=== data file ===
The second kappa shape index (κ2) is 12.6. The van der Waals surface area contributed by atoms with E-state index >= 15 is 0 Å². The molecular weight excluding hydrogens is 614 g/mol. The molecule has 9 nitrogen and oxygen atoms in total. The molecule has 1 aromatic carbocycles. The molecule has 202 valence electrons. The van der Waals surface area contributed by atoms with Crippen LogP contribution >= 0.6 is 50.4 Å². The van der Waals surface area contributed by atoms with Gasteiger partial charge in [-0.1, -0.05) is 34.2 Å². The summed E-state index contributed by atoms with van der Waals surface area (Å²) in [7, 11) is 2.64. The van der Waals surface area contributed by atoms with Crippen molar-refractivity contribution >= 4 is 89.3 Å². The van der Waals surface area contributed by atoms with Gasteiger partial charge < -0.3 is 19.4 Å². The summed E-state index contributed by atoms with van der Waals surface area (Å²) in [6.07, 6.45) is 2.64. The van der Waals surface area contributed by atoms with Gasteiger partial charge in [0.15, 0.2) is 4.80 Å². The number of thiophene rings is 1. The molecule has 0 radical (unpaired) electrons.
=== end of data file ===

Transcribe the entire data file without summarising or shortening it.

The second kappa shape index (κ2) is 12.6. The van der Waals surface area contributed by atoms with E-state index >= 15 is 0 Å². The molecular weight excluding hydrogens is 614 g/mol. The molecule has 9 nitrogen and oxygen atoms in total. The molecule has 1 aromatic carbocycles. The molecule has 202 valence electrons. The van der Waals surface area contributed by atoms with Crippen LogP contribution >= 0.6 is 50.4 Å². The van der Waals surface area contributed by atoms with Gasteiger partial charge in [-0.1, -0.05) is 34.2 Å². The summed E-state index contributed by atoms with van der Waals surface area (Å²) in [7, 11) is 2.64. The van der Waals surface area contributed by atoms with Crippen molar-refractivity contribution >= 4 is 89.3 Å². The van der Waals surface area contributed by atoms with Gasteiger partial charge < -0.3 is 19.4 Å². The summed E-state index contributed by atoms with van der Waals surface area (Å²) in [6.07, 6.45) is 2.64. The van der Waals surface area contributed by atoms with Gasteiger partial charge in [0.15, 0.2) is 4.80 Å². The number of thiophene rings is 1. The molecule has 0 radical (unpaired) electrons.